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Thousands of years before the time of Jesus, artisans north of the Mediterranean perfected a metal alloy made from a combination of copper and tin called bronze. From 3000  to 1200 BC, the Bronze Age would give rise, not only to many marvelous artifacts, as well as writing, and much of what we now call civilization, but, until recently, it has not been entirely clear where all the copper and tin came from. Copper, it has been thought, came from various European mines, though there is evidence pointing to sources in North America. As for tin: the source has been a long-standing mystery. Conventional research has pointed to somewhere in Central Asia, but a new study threatens to change that.

Bronze age tin ingots from a thousand years BC found off the coast of Israel have been shown to be from Cornwall and Devon in Britain. Isotopic data was analyzed by German researchers at Heidelberg University, and the Curt Engelhorn Center for Archaeometry in Mannheim. Other ingots found in Greece and Turkey were also determined to be from Cornwall. The study was done by Dr. Ernst Pernicka and colleagues. The main takeaway: international trading routes 3000 years ago were much more advanced than is generally believed. (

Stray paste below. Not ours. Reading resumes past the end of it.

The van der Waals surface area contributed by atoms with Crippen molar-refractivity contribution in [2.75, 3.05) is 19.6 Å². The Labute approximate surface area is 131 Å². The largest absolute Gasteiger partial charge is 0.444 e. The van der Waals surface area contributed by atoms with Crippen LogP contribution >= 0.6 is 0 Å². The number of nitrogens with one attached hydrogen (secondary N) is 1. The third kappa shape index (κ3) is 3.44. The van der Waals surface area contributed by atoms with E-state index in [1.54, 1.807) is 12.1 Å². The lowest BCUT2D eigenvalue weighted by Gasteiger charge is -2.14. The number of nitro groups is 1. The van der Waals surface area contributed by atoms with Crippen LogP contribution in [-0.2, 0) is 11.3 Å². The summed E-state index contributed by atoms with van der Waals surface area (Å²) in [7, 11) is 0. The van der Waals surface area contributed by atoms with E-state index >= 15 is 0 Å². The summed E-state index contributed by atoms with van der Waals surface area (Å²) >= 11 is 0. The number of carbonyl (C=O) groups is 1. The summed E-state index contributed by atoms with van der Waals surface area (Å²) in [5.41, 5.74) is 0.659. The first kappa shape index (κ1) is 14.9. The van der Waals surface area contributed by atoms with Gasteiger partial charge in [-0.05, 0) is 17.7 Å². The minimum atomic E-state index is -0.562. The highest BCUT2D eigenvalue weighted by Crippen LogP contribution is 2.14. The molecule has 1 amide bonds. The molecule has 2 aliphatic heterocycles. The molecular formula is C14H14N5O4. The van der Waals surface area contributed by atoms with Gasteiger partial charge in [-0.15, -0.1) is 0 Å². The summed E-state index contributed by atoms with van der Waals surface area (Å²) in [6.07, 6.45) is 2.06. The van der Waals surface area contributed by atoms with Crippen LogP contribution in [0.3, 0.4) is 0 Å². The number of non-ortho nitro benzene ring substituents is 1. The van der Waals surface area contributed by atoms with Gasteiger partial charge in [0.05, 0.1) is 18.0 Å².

Naming Cornwall as the source of middle eastern tin, corroborates at least one alternative narrative relating to Jesus. Joseph of Arimathea, identified in the New Testament as the donor of Jesus’ tomb, was also said in church tradition to be a wealthy tin merchant. According to apocryphal sources, Joseph traveled to Cornwall with the teenage Jesus, and returned after the crucifixion to bring the ‘Holy Grail’ and Christianity to Britain.

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Issue #134
Jesus & the Gnostics

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Jesus & the Gnostics